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When is it time to close the door on your business?

For many business owners, the journey of starting a business is never an easy one.  There are sleepless nights, over 13-15 hour days working on the business, the end of a social life; all this effort for the greater glory of a successful business.  When you find yourself in a position where everything you’ve done doesn’t seem to yield any success it’s understandable that failure is difficult to accept.  After all, you’ve nurtured and grown the business just like it were your child.  You’ve invested time, effort and sweat.  And because it was your passion, 24/7, it is incredibly difficult to admit defeat and let it go.

However, this is one situation where your mind must rule over your heart.  Here are a few indicators to help you make an objective choice.  This is probably one of the hardest business decisions you will have had to make but it is one that will save you time, money, energy and stress.

1. There doesn’t seem to be a demand for your product or service:

You’ve got a marketing strategy, you’ve secured appointments with key buyers in the industry etc; however interests never seems to convert into sales.  If every expert in your industry consistently tells you that there isn’t a demand for your product, then it’s quite possible that your product or service doesn’t meet a need.   It’s easy to have blind faith in your business whereas all the signs tell you the product is of no real value to customers.

2. No working capital:

Simply put, when you do not have the cash and assets required to run your business on a daily basis, then its future is threatened.  If you are constantly pouring in your personal funds then your business is not likely to survive for much longer.  One of the key things accountants look out for in accounts is the ability of the business to operate as a going concern i.e. operate in the foreseeable future.  A lack of liquidity is one of the signs which reveal that a business is not likely to survive.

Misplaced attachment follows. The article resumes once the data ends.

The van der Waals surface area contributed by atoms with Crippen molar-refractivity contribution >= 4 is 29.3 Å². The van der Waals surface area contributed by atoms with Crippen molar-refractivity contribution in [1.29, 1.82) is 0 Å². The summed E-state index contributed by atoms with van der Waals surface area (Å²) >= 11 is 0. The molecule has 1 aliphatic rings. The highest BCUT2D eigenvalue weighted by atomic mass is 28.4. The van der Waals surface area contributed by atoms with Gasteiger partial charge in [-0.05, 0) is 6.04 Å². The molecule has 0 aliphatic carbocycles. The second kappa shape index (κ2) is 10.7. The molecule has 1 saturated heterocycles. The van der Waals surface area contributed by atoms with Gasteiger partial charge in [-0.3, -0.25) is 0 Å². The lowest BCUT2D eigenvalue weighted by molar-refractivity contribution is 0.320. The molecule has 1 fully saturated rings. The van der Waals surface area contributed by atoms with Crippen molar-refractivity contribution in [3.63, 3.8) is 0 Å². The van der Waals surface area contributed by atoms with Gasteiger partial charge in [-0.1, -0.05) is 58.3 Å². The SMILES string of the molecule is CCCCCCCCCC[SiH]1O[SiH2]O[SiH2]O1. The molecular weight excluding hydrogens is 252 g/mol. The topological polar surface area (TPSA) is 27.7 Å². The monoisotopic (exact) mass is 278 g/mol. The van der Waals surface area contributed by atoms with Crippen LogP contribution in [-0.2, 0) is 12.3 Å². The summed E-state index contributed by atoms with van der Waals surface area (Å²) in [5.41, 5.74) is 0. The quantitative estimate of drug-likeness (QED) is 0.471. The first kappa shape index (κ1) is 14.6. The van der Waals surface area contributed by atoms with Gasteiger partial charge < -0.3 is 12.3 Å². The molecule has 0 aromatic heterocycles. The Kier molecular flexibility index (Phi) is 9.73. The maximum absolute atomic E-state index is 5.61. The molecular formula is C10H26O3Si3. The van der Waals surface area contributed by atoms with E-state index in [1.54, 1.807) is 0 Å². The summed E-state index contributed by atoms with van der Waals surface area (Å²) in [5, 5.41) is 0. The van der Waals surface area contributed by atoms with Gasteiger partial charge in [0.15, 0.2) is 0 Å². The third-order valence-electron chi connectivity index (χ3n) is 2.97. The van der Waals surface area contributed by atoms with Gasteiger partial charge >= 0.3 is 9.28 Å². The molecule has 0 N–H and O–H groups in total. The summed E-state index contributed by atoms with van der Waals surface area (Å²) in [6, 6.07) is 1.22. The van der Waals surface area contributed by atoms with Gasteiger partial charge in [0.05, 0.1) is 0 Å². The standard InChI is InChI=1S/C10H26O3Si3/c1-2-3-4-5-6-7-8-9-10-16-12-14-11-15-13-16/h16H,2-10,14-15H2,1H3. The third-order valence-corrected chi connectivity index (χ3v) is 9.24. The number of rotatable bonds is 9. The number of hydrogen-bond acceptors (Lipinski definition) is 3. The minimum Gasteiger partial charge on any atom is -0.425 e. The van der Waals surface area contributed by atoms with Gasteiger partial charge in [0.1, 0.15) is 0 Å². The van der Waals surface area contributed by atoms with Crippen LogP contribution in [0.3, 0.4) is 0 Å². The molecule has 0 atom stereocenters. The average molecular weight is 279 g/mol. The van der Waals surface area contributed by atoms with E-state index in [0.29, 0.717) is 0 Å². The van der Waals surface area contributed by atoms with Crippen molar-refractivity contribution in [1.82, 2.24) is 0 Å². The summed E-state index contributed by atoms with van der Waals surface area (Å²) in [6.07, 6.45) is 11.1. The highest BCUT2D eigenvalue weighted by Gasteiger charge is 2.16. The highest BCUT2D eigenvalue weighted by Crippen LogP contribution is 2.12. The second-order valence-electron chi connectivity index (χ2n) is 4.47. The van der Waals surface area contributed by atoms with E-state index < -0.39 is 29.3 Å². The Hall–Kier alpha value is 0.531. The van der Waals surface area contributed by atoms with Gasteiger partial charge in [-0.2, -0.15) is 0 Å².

3. Consistently low sales margins:

If sales margins are low then you are constantly under pressure to generate high sales volume to make significant earnings.  Secondly, if sales are on the decline, you run the risk of erasing profits and running at a loss.  Thirdly, low margins leave very little room for you to market your product and you end up in a viscous circle of simply maintaining your business rather than growing it. Whilst you might believe you have a great product, you must remember that the essence of a business is to yield profit.  If that’s not happening then you might as well maintain it as a hobby and stop investing money in it.

4. Increasing losses:  

Most businesses are unlikely to realise a profit until the second or third year of operation.  Typically you should see losses reducing and profits gradually on the rise.  If you have been in business for two or more years and the losses are getting bigger and bigger, there is possibly a chance that they are only going to keep increasing.  It’s time to stop before you lose any more money.

5. The loss of passion for your business:   

Passion is an essential ingredient for making the journey worthwhile.  However when sales are dwindling and the effort you put in outweighs the gain; it can drain you of energy.  As a result, even the prospect of a new client or a sale doesn’t seem to excite you anymore or even worse, it makes you irritable.  When you’ve stopped having fun and enjoying what you do, then it’s time to quit or devise a new strategy.

6. The effort and time spent is disproportionate to the benefit derived:

Running a business is hard going particularly at the start.  However if you find yourself in a position where you can’t seem to see the benefit of all your hard work, it’s time to reconsider. This is particularly true when you know you have given it 100% and it yields no change.  You will really have to ask yourself if it is worth your time to keep trying to make this business work.

7. There are no growth opportunities or new markets to explore:

Sometimes in business you have to be flexible, revise your business plan and explore other markets for your product than you originally thought.  If you have introduced your product, or service, into different markets and your effort still yields no success, then it’s time to quit.